COSMOS director and Arkansas Research Alliance fellow Dr. Nitin Agarwal spoke about deviant online behavior at UA Little Rock Downtown on Wednesday, March 13.  This behavior includes, but is not limited to, deviant mobs of the Internet, disinformation campaigns, bots, trolls and computational propaganda techniques. Dr. Agarwal presented examples of how the spread of misinformation online affects the real world from fueling hatred that leads to violence to spreading incorrect medical information that will result in health risks. The spread of “fake news” can also influence voters, create confusion during disasters and cause hysteria of the masses.  

Dr. Agarwal speaks about online deviant behavior during the UA Little Rock Downtown Lecture Series on Wednesday, March 13.

Deviant online behavior spreads over many platforms.  Well-orchestrated cross-media disinformation campaigns can begin as a blog.  There, a blogger is able to express their opinion without any censorship. Narratives are framed more effectively on blogs than any other social media platform without being limited to 280 characters. Links to blog posts are then added to attention-grabbing posts published on Facebook, Twitter, Instagram, Pinterest, Reddit and other online platforms that focus on content sharing and user interaction.   

Because of the content-rich characteristic of blogs, COSMOS has been developing Blogtrackers, a socio-computational tools to track, monitor, and understand blogs, bloggers and real-time world events. Users can extract insights, such as key influencers of the blogosphere. Through Blogtrackers, COSMOS has been actively working on research studies that are supported by grants from the U.S. Office of Naval Research in the fight against cyber propaganda campaigns and tracked how anti-NATO groups reacted to information released during NATO exercises.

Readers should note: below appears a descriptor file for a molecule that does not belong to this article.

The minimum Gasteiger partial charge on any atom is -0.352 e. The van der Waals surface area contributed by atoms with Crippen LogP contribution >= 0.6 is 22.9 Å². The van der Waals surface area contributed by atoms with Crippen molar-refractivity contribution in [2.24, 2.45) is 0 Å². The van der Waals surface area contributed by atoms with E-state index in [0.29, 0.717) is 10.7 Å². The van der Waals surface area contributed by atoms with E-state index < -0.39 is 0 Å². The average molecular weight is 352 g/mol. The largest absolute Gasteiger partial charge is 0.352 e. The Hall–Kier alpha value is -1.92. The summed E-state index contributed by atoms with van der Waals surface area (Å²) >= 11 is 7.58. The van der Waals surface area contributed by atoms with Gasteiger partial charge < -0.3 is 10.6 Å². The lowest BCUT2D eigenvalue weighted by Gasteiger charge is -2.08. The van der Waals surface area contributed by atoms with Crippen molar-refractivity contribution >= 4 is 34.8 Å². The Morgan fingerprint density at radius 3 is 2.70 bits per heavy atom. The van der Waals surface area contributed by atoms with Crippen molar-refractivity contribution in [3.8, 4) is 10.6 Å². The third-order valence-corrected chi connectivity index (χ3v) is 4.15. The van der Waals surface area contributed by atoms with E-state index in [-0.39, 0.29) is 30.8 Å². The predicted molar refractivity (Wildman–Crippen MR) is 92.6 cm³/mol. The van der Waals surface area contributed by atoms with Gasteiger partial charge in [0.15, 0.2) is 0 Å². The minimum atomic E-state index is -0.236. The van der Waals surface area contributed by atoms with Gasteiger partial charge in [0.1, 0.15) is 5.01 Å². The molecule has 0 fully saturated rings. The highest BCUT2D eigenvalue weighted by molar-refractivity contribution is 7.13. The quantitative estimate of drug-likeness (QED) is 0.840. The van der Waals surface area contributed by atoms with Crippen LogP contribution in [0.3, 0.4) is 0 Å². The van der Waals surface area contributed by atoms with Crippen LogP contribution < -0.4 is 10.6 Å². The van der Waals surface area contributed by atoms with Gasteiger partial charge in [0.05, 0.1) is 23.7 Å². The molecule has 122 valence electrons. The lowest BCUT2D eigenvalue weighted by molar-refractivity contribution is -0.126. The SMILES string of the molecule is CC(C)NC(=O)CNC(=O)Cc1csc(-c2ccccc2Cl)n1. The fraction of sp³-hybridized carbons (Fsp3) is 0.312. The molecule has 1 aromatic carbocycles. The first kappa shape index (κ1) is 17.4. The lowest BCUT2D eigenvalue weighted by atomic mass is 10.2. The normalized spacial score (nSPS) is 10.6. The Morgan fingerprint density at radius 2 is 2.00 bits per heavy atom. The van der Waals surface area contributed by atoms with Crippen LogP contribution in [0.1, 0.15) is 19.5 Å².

Another COSMOS tool is YouTubeTracker, a tool that can track, monitor, and identify influential YouTube channels and content. Dr. Agarwal spoke about the use of YouTubeTracker during the recent NATO exercise Trident Juncture 2018.  What COSMOS researchers observed during the NATO’s Trident Juncture 2018 exercise was a set of highly sophisticated and deeply troubling media orchestration strategies along with adversarial information operation tactics and maneuvers.

“In this day and age of co-programming, where humans program (and train) the systems while systems ‘program’ us by recommending content, algorithmic manipulations pose critical threats to social norms, democratic values, security, and civic discourse”, Dr. Agarwal explained. “In this study, we have provided means to reveal such adversarial operations and suggest ways to tweak algorithms to stem the flow of weaponized narratives. While this is a necessary first step and algorithmic tweaks are needed, they are by no means adequate. What we need is to de-program an entire generation that can only happen by imparting critical thinking skills, media literacy, and equipping folks with right set of technologies that can assist in the fight against disinformation.”

With wide ranging skills including data science, machine learning, AI, computational social science, and new media analysis, team COSMOS is doing just that by developing methodologies to diagnose novel pathologies of online social media and providing publicly available technologies such as Blogtrackers and YouTubeTracker to monitor the new media.

Dr. Agarwal focuses on educating the public and social media practitioners about deviant online behavior. He will be speaking at the NATO Strategic Communication Center of Excellence the week of March 25.

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